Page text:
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Power shut off at historically plagued South Fulton condo complex

Dozens of residents are left without power after officials said someone tampered with the meter connections.

SOUTH FULTON, Ga. — One of the most crime-ridden and dilapidated housing units in metro Atlanta now has an issue over a basic need. Power has been out since last week for several residents at the Camelot Condos, located off Old National Highway in South Fulton

Georgia Power said someone tampered with meter connections for several units, making conditions unsafe. The company said it received nine notices and had to disconnect power in four buildings to protect the residents. 

"When we become aware of unsafe electrical conditions we have to act and, to protect the safety of residents, we did disconnect power at this complex," a Georgia Power spokesperson said. "We will restore power to the affected units as quickly as possible once the complex notifies us that repairs have been made by a qualified electrician and inspections from local authorities are complete."

Asiya Abdur-Rahman has lived at Camelot for two years. From hearing rats to looking at heavy mold throughout her unit, she documented a number of issues she's dealt with since moving in. 

"It is really, really bad living in these conditions," Abdur-Rahman said. "I do have chronic asthma, and I just had official surgery. I'm high-risk anyway.”

South Fulton Mayor Khalid Kamau moved into Camelot earlier this year to get a firsthand look at the residents' experience. He told 11Alive he plans to move out soon. 

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Two fires broke out at Camelot in 2020. Then, three people were killed there last year. Last month, another young woman was shot and killed at the complex. Kamau said he was among those who lost power, and he said wires got so hot, he was surprised his building didn't catch fire.

“Things here are very bad," Kamau said. "The HOA does not seem to have the money. They definitely do not have the leadership to respond to all of the issues that we see going on. It’s not a healthy environment. It’s not a safe environment.”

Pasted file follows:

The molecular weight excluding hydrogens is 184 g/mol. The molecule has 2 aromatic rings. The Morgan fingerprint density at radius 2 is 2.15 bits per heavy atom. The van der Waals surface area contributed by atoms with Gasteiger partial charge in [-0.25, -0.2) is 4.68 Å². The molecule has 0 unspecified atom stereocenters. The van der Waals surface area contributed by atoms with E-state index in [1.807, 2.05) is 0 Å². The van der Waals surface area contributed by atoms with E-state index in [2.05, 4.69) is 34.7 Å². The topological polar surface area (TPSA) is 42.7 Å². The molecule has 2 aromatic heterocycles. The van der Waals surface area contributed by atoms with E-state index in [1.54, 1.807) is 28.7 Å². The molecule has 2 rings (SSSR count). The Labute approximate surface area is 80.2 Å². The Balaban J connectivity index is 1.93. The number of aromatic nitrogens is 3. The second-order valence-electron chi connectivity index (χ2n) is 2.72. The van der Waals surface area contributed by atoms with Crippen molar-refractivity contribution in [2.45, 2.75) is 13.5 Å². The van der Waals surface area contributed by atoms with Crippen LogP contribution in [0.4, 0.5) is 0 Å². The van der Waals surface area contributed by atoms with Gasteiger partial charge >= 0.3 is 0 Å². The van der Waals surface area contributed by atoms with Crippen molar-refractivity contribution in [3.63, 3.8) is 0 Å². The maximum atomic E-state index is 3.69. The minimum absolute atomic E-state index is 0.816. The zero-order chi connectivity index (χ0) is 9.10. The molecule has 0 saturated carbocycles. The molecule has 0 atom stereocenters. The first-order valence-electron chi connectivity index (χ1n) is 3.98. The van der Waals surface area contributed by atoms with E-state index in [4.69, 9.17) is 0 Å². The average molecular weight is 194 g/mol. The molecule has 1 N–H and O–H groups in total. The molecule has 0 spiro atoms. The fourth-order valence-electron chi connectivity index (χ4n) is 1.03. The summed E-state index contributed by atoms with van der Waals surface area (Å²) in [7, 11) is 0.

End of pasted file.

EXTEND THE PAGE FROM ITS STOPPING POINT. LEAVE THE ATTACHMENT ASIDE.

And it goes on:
Kamau said inspectors from the county and law enforcement have come out since residents lost power to check on other issues that have historically plagued Camelot. Arrests have been made on those with warrants, and code violations are being addressed, Kamau said. 

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However, the mayor and Camelot's Homeowner's Association are at odds. HOA representative Tabitha Rowe is fighting back against accusations of mismanagement, urging residents and officials to bond together rather than bicker over an answer. 

"There is no mismanagement of funds," Rowe told 11Alive. "People were put in place and did what they deemed necessary. It may not have been the right decision. Nobody is ignoring it. We’re trying to get it taken care of and get their power back on.”

Rowe said some residents have been offered hotel stays while the process to get the power restored continues. It's unclear when power may be restored, as an electrician still needs to finish making repairs on the affected buildings before county officials can perform their inspections. Rowe said some unit owners were to blame, but she wasn't specific about what consequences they may face for the poor condition of their units. 

Meantime, Kamau said action could ensue if changes aren't made. Camelot could fall under receivership, where a trustee would manage the property instead of the HOA. The property could also be condemned and demolished if the buildings are found to be unsafe and unsanitary. An inspection report and bill would go to the HOA before any of those steps are followed.

Kamau said there will be a briefing to the city council on June 14 about what's happening at Camelot and how to proceed with fixing the issues. A week later, on June 21, residents will meet at Mingles on Old National Highway to hold a vote and possibly replace Camelot's HOA board.

"Our job is to make sure that all of our citizens are safe and that they're living in buildings that are structurally sound, sanitary and safe," Kamau said. “If the buildings aren’t habitable, we’re going to have to look at the options.”

For those suffering through the heat and other issues brought on by a loss of power, there are few answers as to when they might get some relief or possibly be able to move.

"It's easier said than done because right now my husband is the only one working," Abdur-Rahman said. "I'm not working. I have a job, but I'm on medical leave."

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